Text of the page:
July | August 2017







Supreme Court Decides Cases Affecting the States

By Lisa Soronen
The U.S. Supreme Court decided, arguably, six big cases this term. Five of them affected the states directly. Three of those five cases were decided at the end of June.
In Whole Woman’s Health v. Hellerstedt, the court held 5-3 that Texas’s admitting privileges and ambulatory surgical center, or ASC, requirements create an unconstitutional undue burden on women seeking abortions.
A Texas law required doctors at abortion clinics to obtain admitting privileges at a hospital located within 30 miles. It also required clinics to meet the same standards as hospital-style surgical centers.
Texas argued that these two requirements would “protect the health of women who experience complications from abortions.” According to the court, nothing in the record indicated that the admitting privileges requirement advanced women’s health because very few women who receive abortions need to be hospitalized. The admitting privileges requirement placed a “substantial burden” on a woman’s ability to get an abortion because about half of Texas’s clinics closed as a result. These closures meant the “number of women of reproductive age living in a county…more than 150 miles from a provider increased from approximately 86,000 to 400,000…and the number of women living in a county more than 200 miles from a provider from approximately 10,000 to 290,000.”
Regarding the ASC requirement, the court concluded that it does not benefit patients. For those who have abortions via medication, complications almost always arise only after the patient has left the facility. Also, Texas does not require that much riskier procedures like childbirth and colonoscopies be performed in an ASC.
The ASC requirement places a substantial obstacle in the path of women seeking an abortion, the court concluded, because it will further reduce the number of abortion clinics (initially about 40) to seven or eight. “Common sense” suggests the remaining clinics will not be able to keep up with demand.
Affirmative Action
In Fisher v. University of Texas at Austin, the court ruled 4-3 that the University of Texas at Austin’s race-conscious admissions program is constitutional—at least as of 2008, when this case was first filed.
Per Texas’s Top Ten Percent Plan, the top 10 percent of Texas high school graduates are automatically admitted to UT Austin, filling up to 75 percent of the class. Other students are admitted based on a combination of their grades and test scores and “personal achievement index.” Race is considered as one factor in one of the two components of an applicant’s “personal achievement index.”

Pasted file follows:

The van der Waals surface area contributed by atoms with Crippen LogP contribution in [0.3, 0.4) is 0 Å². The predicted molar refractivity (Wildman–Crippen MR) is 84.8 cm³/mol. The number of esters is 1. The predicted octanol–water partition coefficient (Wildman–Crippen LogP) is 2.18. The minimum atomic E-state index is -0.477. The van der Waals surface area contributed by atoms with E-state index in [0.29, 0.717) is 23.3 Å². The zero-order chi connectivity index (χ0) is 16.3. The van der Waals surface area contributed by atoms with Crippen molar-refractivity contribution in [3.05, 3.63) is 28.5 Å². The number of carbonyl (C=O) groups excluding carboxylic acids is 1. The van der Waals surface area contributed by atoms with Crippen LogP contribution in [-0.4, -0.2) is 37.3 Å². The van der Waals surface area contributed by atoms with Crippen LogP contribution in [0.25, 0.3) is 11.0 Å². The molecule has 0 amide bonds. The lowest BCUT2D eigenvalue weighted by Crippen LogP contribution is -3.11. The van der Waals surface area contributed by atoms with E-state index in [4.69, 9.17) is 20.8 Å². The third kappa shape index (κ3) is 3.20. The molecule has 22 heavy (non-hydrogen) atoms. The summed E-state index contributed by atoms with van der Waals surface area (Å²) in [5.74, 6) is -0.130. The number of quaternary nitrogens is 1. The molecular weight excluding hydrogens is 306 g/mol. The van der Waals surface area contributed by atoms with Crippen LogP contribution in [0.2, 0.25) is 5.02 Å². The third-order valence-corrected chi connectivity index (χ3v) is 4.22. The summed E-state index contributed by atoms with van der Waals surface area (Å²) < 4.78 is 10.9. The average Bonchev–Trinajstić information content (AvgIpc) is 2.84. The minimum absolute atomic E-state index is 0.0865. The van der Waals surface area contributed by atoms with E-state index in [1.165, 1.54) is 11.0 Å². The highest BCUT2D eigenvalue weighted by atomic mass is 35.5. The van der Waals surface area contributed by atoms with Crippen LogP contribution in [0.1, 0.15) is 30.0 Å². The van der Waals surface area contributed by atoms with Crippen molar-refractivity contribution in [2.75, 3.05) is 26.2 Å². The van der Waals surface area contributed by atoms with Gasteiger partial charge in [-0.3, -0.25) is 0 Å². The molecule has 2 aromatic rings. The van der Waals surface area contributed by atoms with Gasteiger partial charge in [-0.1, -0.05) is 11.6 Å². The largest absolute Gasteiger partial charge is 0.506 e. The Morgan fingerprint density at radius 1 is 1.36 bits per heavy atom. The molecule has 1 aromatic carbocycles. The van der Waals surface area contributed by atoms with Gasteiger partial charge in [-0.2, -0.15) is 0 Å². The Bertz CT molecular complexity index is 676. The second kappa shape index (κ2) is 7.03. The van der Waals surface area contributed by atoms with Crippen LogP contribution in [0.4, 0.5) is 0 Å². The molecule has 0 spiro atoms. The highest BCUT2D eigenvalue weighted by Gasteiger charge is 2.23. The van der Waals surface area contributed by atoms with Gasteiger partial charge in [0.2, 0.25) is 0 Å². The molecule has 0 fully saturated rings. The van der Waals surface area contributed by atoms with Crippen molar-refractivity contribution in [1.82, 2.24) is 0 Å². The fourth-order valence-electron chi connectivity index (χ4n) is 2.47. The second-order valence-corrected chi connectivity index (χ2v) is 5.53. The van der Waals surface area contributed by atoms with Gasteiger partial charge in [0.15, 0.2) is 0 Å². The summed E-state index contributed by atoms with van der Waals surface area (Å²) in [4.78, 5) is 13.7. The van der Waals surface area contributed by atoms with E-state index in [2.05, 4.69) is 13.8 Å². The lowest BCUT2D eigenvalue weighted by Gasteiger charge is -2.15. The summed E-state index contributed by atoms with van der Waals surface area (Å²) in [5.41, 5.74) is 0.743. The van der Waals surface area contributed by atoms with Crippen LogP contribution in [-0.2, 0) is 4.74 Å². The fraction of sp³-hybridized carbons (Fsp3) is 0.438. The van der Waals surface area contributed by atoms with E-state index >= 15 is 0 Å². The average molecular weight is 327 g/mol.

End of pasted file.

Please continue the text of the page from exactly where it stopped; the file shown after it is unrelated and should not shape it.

UT Austin denied Abigail Fisher, a white Texan who did not graduate in the top 10 percent of her class, admission. She sued claiming the university’s use of race in admissions violates the 14th Amendment’s Equal Protection Clause.
The court rejected Fisher’s four arguments that UT Austin’s admissions policy isn’t narrowly tailored.
Fisher first claimed the university should have specified more precisely what level of minority enrollment would constitute a “critical mass.” The court responded that critical mass isn’t a number and that the university articulated “concrete and precise goals” about the “educational values it [sought] to realize” through its race-conscious admissions process.
Second, the court rejected the argument that the university already achieved a critical mass of minority students using the Top Ten Percent Plan. Between 1996 and 2002, when race wasn’t a factor in admissions, minority enrollment stagnated.
The court disagreed with Fisher’s argument that the use of race had only a minimal impact on minority enrollment. Between 2003 and 2007, when race was considered, Hispanic and African-American enrollment increased 54 percent and 94 percent, respectively.
Finally the court rejected Fisher’s argument that UT Austin could have used numerous race-neutral means of achieving more diversity. The court noted that the university tried many of her suggestions but they didn’t increase diversity.
The court split 4-4 in United States v. Texas on whether the president’s deferred action immigration program violates federal law.
As a result, the Fifth Circuit Court of Appeals’ nationwide temporary stay of the program remains in effect.
The Deferred Action for Parents of Americans, or DAPA, program allows certain undocumented immigrants who have lived in the United States for five years and either came here as children or already have children who are U.S. citizens or permanent residents to lawfully stay and work temporarily in the United States.
The states challenged DAPA before the Fifth Circuit for violating the Administrative Procedures Act, or APA, notice-and-comment requirement and called it arbitrary and capricious in violation of the APA. The Fifth Circuit concluded the states were likely to succeed on both claims.
It reasoned DAPA is a substantive rule, requiring the public to have the opportunity to offer comments (which did not occur), not a policy statement. DAPA is likely arbitrary and capricious, the Fifth Circuit concluded, because it is “foreclosed by Congress’s careful plan.” The Immigration and Nationality Act describes “how parents may derive an immigration classification on the basis of their child’s status and which classes of aliens can achieve deferred action and eligibility for work authorization.”
The United States argued that the states lack “standing” to challenge DAPA. The Fifth Circuit disagreed, reasoning that the cost of issuing drivers’ licenses to DAPA program participants is a particular harm states will face, which provides the basis for standing.



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